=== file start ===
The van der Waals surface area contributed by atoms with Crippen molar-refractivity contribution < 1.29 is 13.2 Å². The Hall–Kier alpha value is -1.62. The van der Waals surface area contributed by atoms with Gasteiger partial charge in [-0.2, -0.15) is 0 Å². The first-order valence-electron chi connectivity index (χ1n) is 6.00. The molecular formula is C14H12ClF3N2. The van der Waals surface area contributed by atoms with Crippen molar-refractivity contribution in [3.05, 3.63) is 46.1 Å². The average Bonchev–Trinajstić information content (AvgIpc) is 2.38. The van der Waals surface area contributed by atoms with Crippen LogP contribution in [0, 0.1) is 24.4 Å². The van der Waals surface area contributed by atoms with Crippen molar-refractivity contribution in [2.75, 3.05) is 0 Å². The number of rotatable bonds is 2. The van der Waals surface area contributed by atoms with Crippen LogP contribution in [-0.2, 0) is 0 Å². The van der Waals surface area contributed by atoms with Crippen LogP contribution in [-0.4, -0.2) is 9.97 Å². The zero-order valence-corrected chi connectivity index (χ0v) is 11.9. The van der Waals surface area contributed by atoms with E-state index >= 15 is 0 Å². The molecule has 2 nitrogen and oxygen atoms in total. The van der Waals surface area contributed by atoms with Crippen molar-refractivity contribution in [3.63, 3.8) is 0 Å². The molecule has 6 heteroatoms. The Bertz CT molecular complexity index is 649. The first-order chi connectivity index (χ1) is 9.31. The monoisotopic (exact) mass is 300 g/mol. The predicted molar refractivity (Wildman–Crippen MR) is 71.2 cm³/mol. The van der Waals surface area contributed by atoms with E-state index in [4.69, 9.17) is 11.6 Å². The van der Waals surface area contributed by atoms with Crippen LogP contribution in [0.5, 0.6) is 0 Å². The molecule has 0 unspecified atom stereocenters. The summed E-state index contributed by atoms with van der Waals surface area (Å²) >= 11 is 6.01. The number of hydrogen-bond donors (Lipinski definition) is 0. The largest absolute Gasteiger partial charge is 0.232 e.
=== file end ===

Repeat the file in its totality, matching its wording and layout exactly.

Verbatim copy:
The van der Waals surface area contributed by atoms with Crippen molar-refractivity contribution < 1.29 is 13.2 Å². The Hall–Kier alpha value is -1.62. The van der Waals surface area contributed by atoms with Gasteiger partial charge in [-0.2, -0.15) is 0 Å². The first-order valence-electron chi connectivity index (χ1n) is 6.00. The molecular formula is C14H12ClF3N2. The van der Waals surface area contributed by atoms with Crippen molar-refractivity contribution in [3.05, 3.63) is 46.1 Å². The average Bonchev–Trinajstić information content (AvgIpc) is 2.38. The van der Waals surface area contributed by atoms with Crippen LogP contribution in [0, 0.1) is 24.4 Å². The van der Waals surface area contributed by atoms with Crippen molar-refractivity contribution in [2.75, 3.05) is 0 Å². The number of rotatable bonds is 2. The van der Waals surface area contributed by atoms with Crippen LogP contribution in [-0.2, 0) is 0 Å². The van der Waals surface area contributed by atoms with Crippen LogP contribution in [-0.4, -0.2) is 9.97 Å². The zero-order valence-corrected chi connectivity index (χ0v) is 11.9. The van der Waals surface area contributed by atoms with E-state index >= 15 is 0 Å². The molecule has 2 nitrogen and oxygen atoms in total. The van der Waals surface area contributed by atoms with Crippen molar-refractivity contribution in [3.63, 3.8) is 0 Å². The molecule has 6 heteroatoms. The Bertz CT molecular complexity index is 649. The first-order chi connectivity index (χ1) is 9.31. The monoisotopic (exact) mass is 300 g/mol. The predicted molar refractivity (Wildman–Crippen MR) is 71.2 cm³/mol. The van der Waals surface area contributed by atoms with E-state index in [4.69, 9.17) is 11.6 Å². The van der Waals surface area contributed by atoms with Crippen LogP contribution in [0.5, 0.6) is 0 Å². The molecule has 0 unspecified atom stereocenters. The summed E-state index contributed by atoms with van der Waals surface area (Å²) >= 11 is 6.01. The number of hydrogen-bond donors (Lipinski definition) is 0. The largest absolute Gasteiger partial charge is 0.232 e.